Is the problem that corporations want to sell the data generated from devices like an e-toothbrush?
In computer security, we have something called the CIA triad: Confidentiality, Integrity, and Availability. Most of what we worry about with data is confidentiality. That’s the Equifax hack, or the Office of Personnel Management hack, or Cambridge Analytica. Someone has my data and they’re misusing it in some way.
[Click Here to Kill Everybody] is primarily about integrity and availability, which matter much more when you have physically capable computers. Yes, I’m worried that someone will hack the hospital and see my private medical records, but I’m much more concerned if they change my blood type. That’s an integrity attack. I’m afraid that someone will hack my car and turn on the microphone, but I’m much more scared that they’ll disable the brakes. That’s an availability attack.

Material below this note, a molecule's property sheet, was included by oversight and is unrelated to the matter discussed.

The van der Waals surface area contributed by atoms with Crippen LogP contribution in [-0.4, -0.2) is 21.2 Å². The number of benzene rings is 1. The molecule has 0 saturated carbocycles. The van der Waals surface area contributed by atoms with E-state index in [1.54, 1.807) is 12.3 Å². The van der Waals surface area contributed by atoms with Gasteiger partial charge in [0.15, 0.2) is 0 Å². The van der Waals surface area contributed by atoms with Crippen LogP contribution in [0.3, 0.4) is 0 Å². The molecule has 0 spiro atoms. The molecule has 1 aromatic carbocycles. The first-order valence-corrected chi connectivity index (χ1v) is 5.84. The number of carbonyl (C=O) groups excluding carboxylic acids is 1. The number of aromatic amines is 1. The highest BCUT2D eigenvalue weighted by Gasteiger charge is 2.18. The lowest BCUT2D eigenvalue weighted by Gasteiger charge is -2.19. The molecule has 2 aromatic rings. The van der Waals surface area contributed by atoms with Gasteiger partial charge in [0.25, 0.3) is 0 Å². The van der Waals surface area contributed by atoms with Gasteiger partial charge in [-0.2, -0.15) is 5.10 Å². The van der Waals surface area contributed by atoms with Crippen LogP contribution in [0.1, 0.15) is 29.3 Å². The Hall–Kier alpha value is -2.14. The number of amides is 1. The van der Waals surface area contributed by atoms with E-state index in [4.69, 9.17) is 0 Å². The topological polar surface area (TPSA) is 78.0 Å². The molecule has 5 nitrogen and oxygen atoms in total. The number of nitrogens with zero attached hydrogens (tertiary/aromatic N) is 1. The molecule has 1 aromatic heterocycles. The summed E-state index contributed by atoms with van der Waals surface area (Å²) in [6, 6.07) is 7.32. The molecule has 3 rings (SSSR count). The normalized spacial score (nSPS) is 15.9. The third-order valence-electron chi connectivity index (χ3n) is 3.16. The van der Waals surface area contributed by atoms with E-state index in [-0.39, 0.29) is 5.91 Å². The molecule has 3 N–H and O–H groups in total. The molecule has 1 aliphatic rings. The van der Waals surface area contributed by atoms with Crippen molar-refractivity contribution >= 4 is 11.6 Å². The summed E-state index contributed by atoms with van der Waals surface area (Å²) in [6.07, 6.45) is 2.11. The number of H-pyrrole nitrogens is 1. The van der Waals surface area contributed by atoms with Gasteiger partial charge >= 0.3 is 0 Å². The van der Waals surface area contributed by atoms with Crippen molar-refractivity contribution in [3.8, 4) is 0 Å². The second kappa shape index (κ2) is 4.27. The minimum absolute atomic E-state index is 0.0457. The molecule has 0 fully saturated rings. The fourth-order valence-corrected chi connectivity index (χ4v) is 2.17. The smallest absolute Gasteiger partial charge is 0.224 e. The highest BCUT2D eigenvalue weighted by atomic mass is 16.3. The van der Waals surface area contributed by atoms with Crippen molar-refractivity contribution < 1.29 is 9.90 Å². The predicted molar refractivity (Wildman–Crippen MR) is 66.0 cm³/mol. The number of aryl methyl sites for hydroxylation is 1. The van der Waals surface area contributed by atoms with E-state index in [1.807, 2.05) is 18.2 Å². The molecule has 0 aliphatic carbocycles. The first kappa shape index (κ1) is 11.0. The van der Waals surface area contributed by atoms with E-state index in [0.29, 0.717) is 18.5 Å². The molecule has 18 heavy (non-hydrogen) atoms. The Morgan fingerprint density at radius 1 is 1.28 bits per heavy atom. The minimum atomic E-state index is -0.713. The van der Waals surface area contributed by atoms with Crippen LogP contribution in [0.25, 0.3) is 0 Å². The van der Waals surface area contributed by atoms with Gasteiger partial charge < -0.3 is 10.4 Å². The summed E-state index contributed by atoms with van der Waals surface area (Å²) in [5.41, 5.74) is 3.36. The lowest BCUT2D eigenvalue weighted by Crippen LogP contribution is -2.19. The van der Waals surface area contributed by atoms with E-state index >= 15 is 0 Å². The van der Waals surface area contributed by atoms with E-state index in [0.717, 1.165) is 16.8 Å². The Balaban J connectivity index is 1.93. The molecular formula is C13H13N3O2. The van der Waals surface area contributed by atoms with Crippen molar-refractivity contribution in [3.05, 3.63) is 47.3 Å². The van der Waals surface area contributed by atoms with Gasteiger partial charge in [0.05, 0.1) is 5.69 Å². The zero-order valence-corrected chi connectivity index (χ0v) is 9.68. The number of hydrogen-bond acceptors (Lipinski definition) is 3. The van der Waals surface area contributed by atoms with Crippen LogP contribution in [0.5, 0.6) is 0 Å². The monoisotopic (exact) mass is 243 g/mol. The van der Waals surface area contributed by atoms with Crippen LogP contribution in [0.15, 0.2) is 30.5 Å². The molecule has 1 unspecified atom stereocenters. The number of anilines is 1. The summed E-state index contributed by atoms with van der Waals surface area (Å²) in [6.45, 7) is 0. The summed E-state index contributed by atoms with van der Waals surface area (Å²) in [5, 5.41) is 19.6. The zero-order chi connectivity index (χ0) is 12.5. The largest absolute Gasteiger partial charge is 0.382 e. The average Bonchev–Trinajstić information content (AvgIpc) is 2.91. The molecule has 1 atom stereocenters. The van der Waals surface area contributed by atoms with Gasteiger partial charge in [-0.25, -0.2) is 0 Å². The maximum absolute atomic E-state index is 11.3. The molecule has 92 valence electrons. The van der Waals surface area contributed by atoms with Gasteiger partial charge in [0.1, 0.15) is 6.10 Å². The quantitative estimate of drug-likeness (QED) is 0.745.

And in the hospital they’ll eventually have, if they don’t already, Internet-connected IVs where a hacker could turn up the morphine?
That’s right. When computers can affect the world in a direct physical manner, the integrity and availability threats are much worse than the confidentiality threats because they affect life and property. The obvious examples are always cars and the power grid, but there are many others.